Watch a lot of beekeeping videos on YouTube and you will see that not every beekeeper wears protective clothing. However, if a beekeeper is wearing a bee suit or jacket, the color is almost always white.
Bee suits are white because honey bees are reputed to dislike dark colors as a defense mechanism against predators such as bears, raccoons, and skunks. Equally important, white absorbs less heat from the summer sun than darker colors, making white suits more comfortable for the beekeeper than darker suits.
Despite the overwhelming preference for white suits, some suppliers offer other colors for beekeepers looking to stand out, for a change of pace, or to make a fashion statement.
This article discusses why beekeepers wear white and the color of beekeeping suits in detail including information about how bees see color.
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Honey Bees Are Less Defensive With White Bee Suits
According to Analysis of Honeybee Aggression by Dylan Voeller and James Nieh at the University of California San Diego, common sources of attack stimulus for honey bees include dark colors. “This makes sense because mammals, which are common predators of bees, are usually hairy, dark colored, and exhale carbon dioxide.”
Despite the warning that dark colors may trigger honey bee aggression, black mesh is used in beekeeping hoods and veils (including mine) to reduce the reflection of sunlight that might hinder the beekeeper’s vision.
If the color black will trigger a bee attack, why have it on my head? After all, that’s where I exhale carbon dioxide.
Researchers at the University of Sao Paolo tested veils that were light-colored on the outside and dark on the inside. They found that honey bees were significantly less aggressive toward the lighter veil. (Source: De Jong, David & Gonçalves, Lionel & Francoy, Tiago. (2007). A light-colored veil greatly diminishes attacks by Africanized honey bees. American Bee Journal. 147. 153-156. Find it here on ResearchGate.)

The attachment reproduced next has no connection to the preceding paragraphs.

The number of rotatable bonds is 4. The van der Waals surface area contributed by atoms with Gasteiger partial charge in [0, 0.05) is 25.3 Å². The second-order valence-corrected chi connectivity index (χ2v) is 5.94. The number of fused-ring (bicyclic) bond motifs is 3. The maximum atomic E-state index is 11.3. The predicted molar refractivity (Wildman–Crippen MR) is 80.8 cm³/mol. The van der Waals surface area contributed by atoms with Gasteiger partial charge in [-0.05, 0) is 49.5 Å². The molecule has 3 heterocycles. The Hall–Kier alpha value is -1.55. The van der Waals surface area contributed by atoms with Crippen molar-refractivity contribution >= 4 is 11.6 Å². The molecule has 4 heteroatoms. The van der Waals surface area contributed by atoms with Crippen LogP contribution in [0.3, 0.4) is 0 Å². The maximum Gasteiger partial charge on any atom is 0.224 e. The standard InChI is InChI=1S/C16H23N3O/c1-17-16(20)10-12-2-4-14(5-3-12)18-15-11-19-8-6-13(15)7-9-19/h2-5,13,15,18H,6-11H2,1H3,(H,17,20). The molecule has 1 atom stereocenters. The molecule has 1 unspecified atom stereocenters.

However, I would note that the “aggression” in the aforementioned study came after “riling up the colonies.” To me, this indicates that IF the bees become defensive, dark colors are a more likely point of attack. Despite this information, black veils seem to be the norm.
By the way, most bee behavior considered “aggressive” is actually the bees being “defensive” and protecting the colony. See our article Do Honey Bees Sting? for more information.
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Beekeepers Wear White Because White Absorbs Less Heat
There’s another reason beekeeping suits are white, and it has nothing to do with bears.
Most beekeeping activities occur in the summertime. It can get extremely hot in the summer, and light colors (like white) absorb less heat from the sun.
Put on a bee jacket and work through some hives in the middle of August. If you’re like me, you’ll be drenched in sweat by the time you’re done. Wearing a dark color would only make it worse.
Why Lighter Colors Absorb Less Heat From Light
Light from the sun is a form of radiant energy. When sunlight hits something (like a beekeeper’s suit), some of that light is reflected while the object absorbs the rest, creating heat. Colors we see depend on how an object reflects light.
White reflects all (or almost all) light, meaning very little is absorbed, creating heat. Black absorbs all (or nearly all) light, which creates more heat. Since black doesn’t reflect light, you may say it’s not even a color. It’s the total absence of color.
The closer a color is to white, the more light it reflects, and the less heat it absorbs. A pale yellow beekeeping suit would be much cooler than a dark brown one. However, it would still absorb more heat than white making it less desirable on a hot summer day.
Regardless of whether dark colors make bees think you are a predator, white and lighter colors are a lot more comfortable in the summer.
In addition to wearing light colors, ventilated bee suits can help you stay cool in the summer.
Ultra Breeze Beekeeping Jacket With Veil
Ultra Breeze Beekeeping Suit With Veil
Why Are Bee Suits White? Check Out Colored Bee Suits!
Beekeeping suits do not have to be white.